The Australian Prudential Regulation Authority (APRA) first learned that the federal government was pondering changing responsible lending obligations and was considering the options available to them in early August, according to APRA chair Wayne Byres.
Appearing before the House of Representatives standing committee on economics’ review of financial regulators on Friday (23 October), Mr Byres walked the committee through a timeline of discussions it conducted with the government before it announced its proposal to scrap responsible lending laws from the National Consumer Credit Protection Act 2009 (NCCP).
The government has said it hoped the reform would simplify the credit process by shifting from a “lender beware” model to a “borrower responsibility” model, which could reduce risk.
Noting that the merits of responsible lending obligations have invited robust discussions over many years between the prudential regulator, the Australian Securities and Investments Commission (ASIC), the Reserve Bank of Australia (RBA), Treasury, and the Council of Financial Regulators, Mr Byers addressed the committee’s queries about when APRA first learned about the government’s intention to propose the scrapping of the laws.
“I think we learnt in early August that the government was thinking of making changes and was considering what options might be possible,” Mr Byres said.
“I spoke with the Treasurer (Josh Frydenberg) directly in early September where he asked me my opinion on a couple of options. And then obviously closer to the budget, a few days before the budget, I spoke with the Treasurer again, and he confirmed what his position was.”
However, when asked by the committee if APRA provided any policy or impact analysis of the proposed changes (for instance, its impact on low-to-middle income households) Mr Byres said APRA did not provide advice on that.
When questioned on whether APRA informed the Treasurer that winding back the responsible lending laws would be in contradiction of the banking royal commission’s recommendation on the matter, Mr Byres said it not do that.
“No, I didn’t do that. I think he [the Treasurer] is very aware of the royal commission’s recommendations,” Mr Byres said.
“The discussion that I had with the Treasurer was really around the nature and strength of the APRA standards and what would change, if anything, if the responsible lending obligations were removed but the existing APRA requirements were maintained.
“As I said, the Treasurer’s announcement makes clear that he’s expecting APRA will continue to regulate lending and oversee lending in accordance with the existing standards.”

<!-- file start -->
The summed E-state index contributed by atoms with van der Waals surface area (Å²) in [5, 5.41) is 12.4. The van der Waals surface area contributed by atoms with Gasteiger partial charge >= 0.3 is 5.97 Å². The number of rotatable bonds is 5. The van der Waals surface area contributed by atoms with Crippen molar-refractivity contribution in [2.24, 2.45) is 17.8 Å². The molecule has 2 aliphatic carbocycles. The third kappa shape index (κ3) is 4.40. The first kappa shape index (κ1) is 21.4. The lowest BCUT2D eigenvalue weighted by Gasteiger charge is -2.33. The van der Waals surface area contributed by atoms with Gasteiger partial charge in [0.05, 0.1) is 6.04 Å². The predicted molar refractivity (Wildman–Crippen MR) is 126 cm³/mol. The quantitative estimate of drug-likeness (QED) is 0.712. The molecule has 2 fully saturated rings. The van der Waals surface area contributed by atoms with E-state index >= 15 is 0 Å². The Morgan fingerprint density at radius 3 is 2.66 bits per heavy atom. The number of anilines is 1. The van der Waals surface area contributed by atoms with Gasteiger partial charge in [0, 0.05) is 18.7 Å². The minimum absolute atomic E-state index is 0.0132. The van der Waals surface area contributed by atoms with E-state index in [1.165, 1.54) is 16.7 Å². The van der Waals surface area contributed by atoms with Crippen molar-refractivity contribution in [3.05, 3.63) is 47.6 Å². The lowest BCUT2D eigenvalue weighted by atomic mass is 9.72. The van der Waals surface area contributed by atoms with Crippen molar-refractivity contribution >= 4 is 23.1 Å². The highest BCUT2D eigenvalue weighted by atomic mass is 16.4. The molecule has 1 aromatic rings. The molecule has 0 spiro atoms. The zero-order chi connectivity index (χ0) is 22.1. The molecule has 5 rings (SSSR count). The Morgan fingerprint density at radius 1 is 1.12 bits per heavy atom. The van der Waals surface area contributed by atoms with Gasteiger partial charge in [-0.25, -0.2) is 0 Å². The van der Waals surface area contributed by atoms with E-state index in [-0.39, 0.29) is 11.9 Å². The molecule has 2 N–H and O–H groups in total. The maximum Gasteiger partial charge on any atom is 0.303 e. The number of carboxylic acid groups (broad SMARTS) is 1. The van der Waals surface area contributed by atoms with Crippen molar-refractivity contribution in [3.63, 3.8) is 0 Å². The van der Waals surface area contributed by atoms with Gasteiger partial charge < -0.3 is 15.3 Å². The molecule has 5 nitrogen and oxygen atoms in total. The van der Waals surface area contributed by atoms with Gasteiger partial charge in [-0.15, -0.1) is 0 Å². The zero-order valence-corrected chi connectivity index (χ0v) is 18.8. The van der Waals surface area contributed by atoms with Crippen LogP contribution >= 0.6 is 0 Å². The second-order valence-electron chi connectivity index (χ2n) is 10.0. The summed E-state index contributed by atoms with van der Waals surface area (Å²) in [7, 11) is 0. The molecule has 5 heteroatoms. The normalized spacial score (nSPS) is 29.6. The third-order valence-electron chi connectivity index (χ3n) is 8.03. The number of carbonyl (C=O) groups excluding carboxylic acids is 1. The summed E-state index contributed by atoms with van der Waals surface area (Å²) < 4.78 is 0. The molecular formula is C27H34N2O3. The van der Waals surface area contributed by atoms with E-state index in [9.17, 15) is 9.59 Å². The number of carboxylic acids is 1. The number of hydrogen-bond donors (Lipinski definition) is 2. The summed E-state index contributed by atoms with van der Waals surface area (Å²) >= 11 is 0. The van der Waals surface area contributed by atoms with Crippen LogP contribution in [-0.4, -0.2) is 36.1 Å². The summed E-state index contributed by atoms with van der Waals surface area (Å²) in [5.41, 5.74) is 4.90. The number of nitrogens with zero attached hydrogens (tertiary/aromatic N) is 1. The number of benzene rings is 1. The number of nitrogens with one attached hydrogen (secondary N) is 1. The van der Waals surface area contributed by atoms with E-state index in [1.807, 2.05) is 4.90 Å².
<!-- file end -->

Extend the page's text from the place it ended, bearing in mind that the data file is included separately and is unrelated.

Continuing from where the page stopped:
Asked if it was APRA’s role to provide the government with advice on the impact of a change of this “magnitude”, Mr Byres said it was not.
“No, not really, because it’s dealing with a conduct issue and we’re a prudential regulator. We were asked some questions about how our framework worked and we were asked for some reflections on where potential duplication was, but it’s not our role to actively provide advice on matters which, up until that point, were very much an ASIC responsibility,” he explained.
When Mr Byres was asked if APRA would have recommended the scrapping of the responsible lending laws if the Treasurer had not approached him, Mr Byres responded: “We were not advocating for change.”
When asked if APRA has ever, at any point, advocated for the scrapping of the laws, Mr Byres said: “No, because again, I don’t think it’s for us to advocate a change in laws that are matters for the Parliament and where there is another responsible regulator.”
Noting that ASIC commissioner Sean Hughes had told the hearing earlier that day that he did not have prior knowledge of the government’s proposal, Mr Byres was asked by the committee if he thought it “strange that ASIC wasn’t consulted at all and you were”.
In answer, the APRA chair outlined that he did not have a view on the matter.
“It’s up to the government to decide on who it consults,” Mr Byres explained.
“I don’t know who else the Treasurer consulted or didn’t consult. He asked me some questions about APRA, APRA standards and options for how APRA standards might be applied. That’s what I gave advice on.”
Supervision of non-banks
Later in the hearing, Mr Byres emphasised that if the government’s responsible lending changes are enacted in law, ASIC will continue to oversee providers of credit that are not APRA-regulated banks, such as non-bank lenders.
He said that for the non-bank lender sector, the government is proposing for replacement obligations to be put in place of current responsible lending obligations, which would be based on the current APRA standards that apply to banks.
“So, the intention is that – and I think it’s really important, and this was in the Treasurer’s announcement – APRA will continue to regulate banks and other authorised deposit takers in accordance with our existing standards,” Mr Byres said.
“The Credit Act will be amended with some new obligations that replace the responsible lending obligations that are based on APRA standards, but the supervision and oversight of those when it comes to non-banks will remain with ASIC.”
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Malavika Santhebennur is the features editor on the mortgages titles at Momentum Media.
Before joining the team in 2019, Malavika held roles with Money Management and Benchmark Media. She has been writing about financial services for the past six years.